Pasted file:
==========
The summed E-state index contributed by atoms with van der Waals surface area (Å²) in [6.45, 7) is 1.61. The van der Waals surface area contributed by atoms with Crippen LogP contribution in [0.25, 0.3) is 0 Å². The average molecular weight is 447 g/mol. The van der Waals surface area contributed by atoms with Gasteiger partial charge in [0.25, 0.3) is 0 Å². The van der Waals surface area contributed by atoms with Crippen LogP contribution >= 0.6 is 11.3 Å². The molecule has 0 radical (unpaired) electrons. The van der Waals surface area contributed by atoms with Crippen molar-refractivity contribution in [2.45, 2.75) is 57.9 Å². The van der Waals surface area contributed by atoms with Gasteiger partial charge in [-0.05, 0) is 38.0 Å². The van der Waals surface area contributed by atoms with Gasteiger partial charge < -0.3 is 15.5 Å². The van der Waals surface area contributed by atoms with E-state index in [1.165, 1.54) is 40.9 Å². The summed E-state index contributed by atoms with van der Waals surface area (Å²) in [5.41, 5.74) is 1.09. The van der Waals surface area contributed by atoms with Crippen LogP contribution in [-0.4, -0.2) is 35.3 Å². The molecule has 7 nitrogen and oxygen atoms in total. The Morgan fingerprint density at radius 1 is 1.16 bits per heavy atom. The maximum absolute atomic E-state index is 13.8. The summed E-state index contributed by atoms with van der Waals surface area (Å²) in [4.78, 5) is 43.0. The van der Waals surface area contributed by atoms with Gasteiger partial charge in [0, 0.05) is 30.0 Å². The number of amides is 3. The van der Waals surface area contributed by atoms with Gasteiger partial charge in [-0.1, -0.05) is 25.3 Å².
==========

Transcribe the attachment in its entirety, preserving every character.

The summed E-state index contributed by atoms with van der Waals surface area (Å²) in [6.45, 7) is 1.61. The van der Waals surface area contributed by atoms with Crippen LogP contribution in [0.25, 0.3) is 0 Å². The average molecular weight is 447 g/mol. The van der Waals surface area contributed by atoms with Gasteiger partial charge in [0.25, 0.3) is 0 Å². The van der Waals surface area contributed by atoms with Crippen LogP contribution >= 0.6 is 11.3 Å². The molecule has 0 radical (unpaired) electrons. The van der Waals surface area contributed by atoms with Crippen molar-refractivity contribution in [2.45, 2.75) is 57.9 Å². The van der Waals surface area contributed by atoms with Gasteiger partial charge in [-0.05, 0) is 38.0 Å². The van der Waals surface area contributed by atoms with Gasteiger partial charge < -0.3 is 15.5 Å². The van der Waals surface area contributed by atoms with E-state index in [1.165, 1.54) is 40.9 Å². The summed E-state index contributed by atoms with van der Waals surface area (Å²) in [5.41, 5.74) is 1.09. The van der Waals surface area contributed by atoms with Crippen LogP contribution in [-0.4, -0.2) is 35.3 Å². The molecule has 7 nitrogen and oxygen atoms in total. The Morgan fingerprint density at radius 1 is 1.16 bits per heavy atom. The maximum absolute atomic E-state index is 13.8. The summed E-state index contributed by atoms with van der Waals surface area (Å²) in [4.78, 5) is 43.0. The van der Waals surface area contributed by atoms with Gasteiger partial charge in [0, 0.05) is 30.0 Å². The number of amides is 3. The van der Waals surface area contributed by atoms with Gasteiger partial charge in [-0.1, -0.05) is 25.3 Å².